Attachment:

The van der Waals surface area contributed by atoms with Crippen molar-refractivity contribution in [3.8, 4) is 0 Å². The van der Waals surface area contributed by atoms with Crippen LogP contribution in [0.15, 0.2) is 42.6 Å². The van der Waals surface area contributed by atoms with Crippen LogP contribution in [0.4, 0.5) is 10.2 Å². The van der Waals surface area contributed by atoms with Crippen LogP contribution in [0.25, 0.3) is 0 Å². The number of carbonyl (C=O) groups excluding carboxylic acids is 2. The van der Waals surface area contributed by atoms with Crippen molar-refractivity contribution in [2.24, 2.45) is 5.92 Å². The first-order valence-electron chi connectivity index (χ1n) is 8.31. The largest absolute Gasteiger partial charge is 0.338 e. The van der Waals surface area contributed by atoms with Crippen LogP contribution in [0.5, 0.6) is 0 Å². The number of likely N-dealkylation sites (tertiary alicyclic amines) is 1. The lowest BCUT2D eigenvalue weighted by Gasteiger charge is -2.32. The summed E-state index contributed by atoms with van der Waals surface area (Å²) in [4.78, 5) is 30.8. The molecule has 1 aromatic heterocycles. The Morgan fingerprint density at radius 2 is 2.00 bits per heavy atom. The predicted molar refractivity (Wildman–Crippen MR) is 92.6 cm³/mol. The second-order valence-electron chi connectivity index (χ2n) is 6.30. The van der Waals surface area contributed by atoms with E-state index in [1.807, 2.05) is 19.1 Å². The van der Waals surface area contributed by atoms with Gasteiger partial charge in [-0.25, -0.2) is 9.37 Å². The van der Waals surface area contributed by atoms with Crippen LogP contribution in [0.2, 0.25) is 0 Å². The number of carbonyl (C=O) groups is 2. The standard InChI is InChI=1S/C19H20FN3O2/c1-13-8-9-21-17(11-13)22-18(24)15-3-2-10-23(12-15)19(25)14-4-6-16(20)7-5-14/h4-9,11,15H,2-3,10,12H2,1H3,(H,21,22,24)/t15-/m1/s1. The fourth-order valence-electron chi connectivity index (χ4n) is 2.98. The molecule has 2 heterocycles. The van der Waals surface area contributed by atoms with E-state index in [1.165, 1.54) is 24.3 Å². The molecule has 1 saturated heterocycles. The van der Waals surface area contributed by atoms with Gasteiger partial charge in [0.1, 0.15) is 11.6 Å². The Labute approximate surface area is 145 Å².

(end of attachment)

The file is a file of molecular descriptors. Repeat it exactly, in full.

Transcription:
The van der Waals surface area contributed by atoms with Crippen molar-refractivity contribution in [3.8, 4) is 0 Å². The van der Waals surface area contributed by atoms with Crippen LogP contribution in [0.15, 0.2) is 42.6 Å². The van der Waals surface area contributed by atoms with Crippen LogP contribution in [0.4, 0.5) is 10.2 Å². The van der Waals surface area contributed by atoms with Crippen LogP contribution in [0.25, 0.3) is 0 Å². The number of carbonyl (C=O) groups excluding carboxylic acids is 2. The van der Waals surface area contributed by atoms with Crippen molar-refractivity contribution in [2.24, 2.45) is 5.92 Å². The first-order valence-electron chi connectivity index (χ1n) is 8.31. The largest absolute Gasteiger partial charge is 0.338 e. The van der Waals surface area contributed by atoms with Crippen LogP contribution in [0.5, 0.6) is 0 Å². The number of likely N-dealkylation sites (tertiary alicyclic amines) is 1. The lowest BCUT2D eigenvalue weighted by Gasteiger charge is -2.32. The summed E-state index contributed by atoms with van der Waals surface area (Å²) in [4.78, 5) is 30.8. The molecule has 1 aromatic heterocycles. The Morgan fingerprint density at radius 2 is 2.00 bits per heavy atom. The predicted molar refractivity (Wildman–Crippen MR) is 92.6 cm³/mol. The second-order valence-electron chi connectivity index (χ2n) is 6.30. The van der Waals surface area contributed by atoms with E-state index in [1.807, 2.05) is 19.1 Å². The van der Waals surface area contributed by atoms with Gasteiger partial charge in [-0.25, -0.2) is 9.37 Å². The van der Waals surface area contributed by atoms with Crippen LogP contribution in [0.2, 0.25) is 0 Å². The number of carbonyl (C=O) groups is 2. The standard InChI is InChI=1S/C19H20FN3O2/c1-13-8-9-21-17(11-13)22-18(24)15-3-2-10-23(12-15)19(25)14-4-6-16(20)7-5-14/h4-9,11,15H,2-3,10,12H2,1H3,(H,21,22,24)/t15-/m1/s1. The fourth-order valence-electron chi connectivity index (χ4n) is 2.98. The molecule has 2 heterocycles. The van der Waals surface area contributed by atoms with E-state index in [1.165, 1.54) is 24.3 Å². The molecule has 1 saturated heterocycles. The van der Waals surface area contributed by atoms with Gasteiger partial charge in [0.1, 0.15) is 11.6 Å². The Labute approximate surface area is 145 Å².